Christophe Lalandre, managing director at Lombard Odier’s representative office in Dubai, notes that the Middle East’s wealthy are increasingly leaning towards diversifying their risks as economic volatility grips the local markets. “It is like having more eggs in different baskets,” he says. “They are quite keen to follow us into different ideas that they had not thought of before when the oil price was high.” But a bank’s success eventually comes down to addressing the clients’ needs, and both Lalandre and Monier are quite aware of that. In the Middle East where family businesses make up such a sizable proportion, Lombard Odier seems to be cashing in on being a family firm. “If you go back to the origin of Lombard Odier as a private bank, they were originally focusing on developing a relationship with entrepreneurial families from France, Belgium, Netherlands and Italy; that’s kind of the bedrock of the company,” Monier observes “Lombard Odier, for example, is a firm that is owned by a few families in Geneva, and we are in the seventh generation of partners. So for seven generations they have passed the company down from one generation to another, and that’s something which our clients quite like, because they have the same philosophy: they have a family business and they pass it from generation to generation, so there is a lot of linkage here.”
As the primary person entrusted with directing the private wealth of Lombard Odier’s clients, Monier is bullish about the investment climate. “We are living in a world where the jobs are not spectacular, but are positive and stable, and where there is low inflation. That’s what we call, in the U.S., the ‘Goldilocks Scenario’, which is very favorable for investment,” he explains. To take advantage of this growth-conducive environment, Monier’s eyes are on the emerging markets.
“We favor European and emerging markets because Europe is later in the cycle, so we want to benefit from the growth that is coming (and we experienced quite high growth in 2017 in Europe). Therefore, we recommend that our investors buy European equities and emerging equities, and we advise them to underweight U.S. equities, because we think the best part of the cycle in the U.S. is behind us.”
“On the fixing (commodities) side, the rate is very low, and we do expect the rate (slowly but surely) to creep up, especially in the developed world, so we are proposing that our clients underweight or sell all their government bond exposure, and that they invest: whether in high advance (as the level of default we’re experiencing in this sector is very low), or in emerging markets in local currencies. So one of the other things that we are very positive about is emerging markets, whether on the fixing side or on the equity side.” Monier says that the emerging markets have not seen a good run between 2012 and 2016, but he is convinced that it is changing for the good, with the tide turning positive for these markets. “Their assets are valued very cheaply compared to the developed world, and we think there will be growth differential between emerging markets and the developed world of at least 2-3% Going forward, that’s going to guarantee better returns when investing in emerging markets, particularly when compared to the last four years.”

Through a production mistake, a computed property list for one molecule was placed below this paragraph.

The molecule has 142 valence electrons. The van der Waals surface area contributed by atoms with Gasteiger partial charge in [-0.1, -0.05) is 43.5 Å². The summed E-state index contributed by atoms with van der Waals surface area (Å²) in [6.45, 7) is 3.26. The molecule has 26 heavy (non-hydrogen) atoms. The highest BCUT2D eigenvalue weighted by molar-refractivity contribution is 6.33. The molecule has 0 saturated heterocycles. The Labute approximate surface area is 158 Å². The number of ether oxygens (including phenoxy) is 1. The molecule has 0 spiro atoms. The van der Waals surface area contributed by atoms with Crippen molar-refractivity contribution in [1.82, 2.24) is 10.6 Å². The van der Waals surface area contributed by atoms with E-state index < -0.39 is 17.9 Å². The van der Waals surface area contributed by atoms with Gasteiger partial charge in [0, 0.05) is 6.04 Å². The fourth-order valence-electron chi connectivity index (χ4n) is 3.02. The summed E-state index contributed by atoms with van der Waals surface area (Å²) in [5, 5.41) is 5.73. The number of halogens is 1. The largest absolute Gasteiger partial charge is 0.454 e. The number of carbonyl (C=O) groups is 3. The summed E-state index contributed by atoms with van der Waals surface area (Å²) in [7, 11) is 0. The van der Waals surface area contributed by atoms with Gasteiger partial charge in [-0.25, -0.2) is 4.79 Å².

Although Lombard Odier’s clients might not disregard the traditional advice of investing in equities and other growth areas, they too are not immune to new investment streams such as cryptocurrencies like bitcoin and Ethereum. Upon being asked if Lombard Odier’s clients have shown an interest in bitcoins, Monier nods surreptitiously. However, much like traditional financiers, he is quick to point out that cryptocurrencies might not survive for long, thanks to their volatile nature. “The attraction of it is that there is a limited amount of bitcoins that will be issued. So basically you create a scarcity where the price goes up, and if the central banks are putting a lot of liquidity that helps the price go up too. So be careful because the central banks are going to remove some liquidity. And it has also gone from $800 to $6500 (the highest price at the time of publishing), and sometimes $6000, it hasn’t been a straight line—it’s been a volatile path. Most cryptocurrencies are very volatile so our advice is that our clients tread carefully on this.”
But Monier is refraining from cautioning clients against a blackout on any investments across the digital platforms. A particularly growing area of focus, according to him, is the electronic payments sector. “The recommendation is to invest in companies that are at the cutting edge of the electronic payment system revolution,” he says. “We are lucky that in Lombard Odier we have primary research on equity, and we have a technological analyst that comes up to us and says, in the electronic payment system I recommend those four companies. This is what we recommend our clients to invest in rather than bitcoin companies, because this is more likely to be a profitable investment in the long run.”
With economic sentiments changing so rapidly across the globe, Monier could very well be right.